- Author: Marisa Neelon
- Author: Eli Figuroa
- Co-PI: Charles Go
Teens enrolled in Contra Costa County's virtual YPAR series gained knowledge about the social determinants of health and explored career trajectories to address critical health issues in their community. These projects help to increase community health and wellness and promote college readiness and access
The COVID-19 pandemic exposed health inequities associated with the social determinants of health (SDOH),1 which “are the conditions in the places where people live, learn, work, and play that affect a wide range of health and quality-of-life-risks and outcomes.”2 Educating young people about the SDOH and engaging them in youth-led research to address health issues in their community is essential in shaping their future education and career goals.
How UC Delivers
The pandemic presented challenges initiating and engaging students in educational programs such as a Youth-Led Participatory Action Research Project (YPAR) because of the transition to online learning. Meeting the challenge to pivot from in-person to virtual programming, the Contra Costa County YPAR coordinator successfully facilitated a 100% remote youth-led program during the 2020-2021 school year at a new site, Dozier Libbey Medical High School (DLMHS), in Antioch, California.
DLMHS is a charter school where 58.9% of students are socioeconomically disadvantaged.3 The school focuses on health and medicine and developing future health professionals and was selected because its mission and values align with CFHL, UC to help people lead healthier lives.
An existing relationship with a DLMHS teacher and 4-H parent led to a virtual meeting with the principal who agreed to offer a YPAR program at DLMHS. Students were recruited through the school website and social media platforms, and five teens from the 11th grade were interviewed and selected to join the program and were also enrolled in 4-H.
The YPAR coordinator and a colleague from Merced County met with the teen leaders weekly over Zoom. They used various educational tech tools to facilitate activities from the Community Futures, Community Lore's Nine Stepping Stones guides to educate student leaders about YPAR. To encourage critical thinking and learning, the coordinators assigned videos and readings for group discussion that addressed the SDOH. These activities exposed the teens to health inequities in their community to consider for their YPAR project and fueled their career aspirations to make a difference in individual and community health.
After this program year, four of the five teens completed a survey. They reported learning about the SDOH and when asked what, if any, impact this project had on their future education plans or future career interests, responses included:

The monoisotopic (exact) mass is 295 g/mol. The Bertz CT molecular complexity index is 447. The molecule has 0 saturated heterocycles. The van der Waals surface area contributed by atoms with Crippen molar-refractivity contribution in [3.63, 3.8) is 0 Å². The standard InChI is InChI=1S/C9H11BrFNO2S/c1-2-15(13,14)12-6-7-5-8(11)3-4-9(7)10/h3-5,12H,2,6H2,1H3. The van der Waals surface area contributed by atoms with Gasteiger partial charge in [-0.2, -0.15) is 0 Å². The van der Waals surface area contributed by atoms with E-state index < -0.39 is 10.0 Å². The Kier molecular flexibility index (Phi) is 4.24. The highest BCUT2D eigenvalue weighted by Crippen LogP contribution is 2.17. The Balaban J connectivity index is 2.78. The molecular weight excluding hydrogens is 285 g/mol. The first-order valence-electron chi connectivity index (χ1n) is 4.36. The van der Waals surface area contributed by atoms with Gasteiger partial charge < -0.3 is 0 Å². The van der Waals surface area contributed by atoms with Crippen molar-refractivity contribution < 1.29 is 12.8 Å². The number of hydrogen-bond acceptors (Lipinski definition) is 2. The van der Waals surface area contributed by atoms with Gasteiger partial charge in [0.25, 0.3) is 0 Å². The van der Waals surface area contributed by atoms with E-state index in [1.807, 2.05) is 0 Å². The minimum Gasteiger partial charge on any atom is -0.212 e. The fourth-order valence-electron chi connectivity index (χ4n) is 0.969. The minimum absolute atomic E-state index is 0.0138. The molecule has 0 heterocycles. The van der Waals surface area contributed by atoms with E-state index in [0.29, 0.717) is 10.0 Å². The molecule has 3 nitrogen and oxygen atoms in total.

“This project has opened my eyes to many different issues in my community and I feel like in my future job/career interests I will bring these issues with me and try to make a change so new generations don't see the same issues that we did. I want to make a change with my line of study.”
“I want to be a Doctor of Internal Medicine due to the program since I have learned the factors in the environment that affect health and can even cause chronic conditions which could be prevented or alleviated with the right nutrition and physical activity.”
These responses indicate new learning about community health and wellness, as well as increased college readiness. Youth participating in YPAR projects focused on nutrition and physical activity interventions, have been shown to promote healthy weight and reduce the risk of chronic disease.4;5 UCCE Contra Costa County's effort demonstrate UC ANR's public value of Healthy People and Communities.
1. Abrams, E. M., & Szefler, S. J. (2020). COVID-19 and the impact of social determinants of health. The Lancet Respiratory Medicine, 8(7), 659-661.
2. Centers for Disease Control and Prevention. Social Determinants of Health: Know What Effects Health. https://www.cdc.gov/socialdeterminants/index.htm. Accessed September 7, 2021.
3. California Department of Education. California School Dashboard. 2020. https://www.caschooldashboard.org/reports/07616480117218/2020. Accessed September 7, 2021
4. Nour, M., Lutze, S., Grech A., & Allman-Farinelli, M (2018). The Relationship between Vegetable Intake and Weight Outcomes: A Systematic Review of Cohort Studies. Nutrients. 10(11), 1626.
5. US Department of Health and Human Services. Physical Activity Guidelines for Americans https://health.gov/sites/default/files/2019-09/Physical_Activity_Guidelines_2nd_edition.pdf. Accessed October 18, 2021./h3>/h3>/h3>/h3>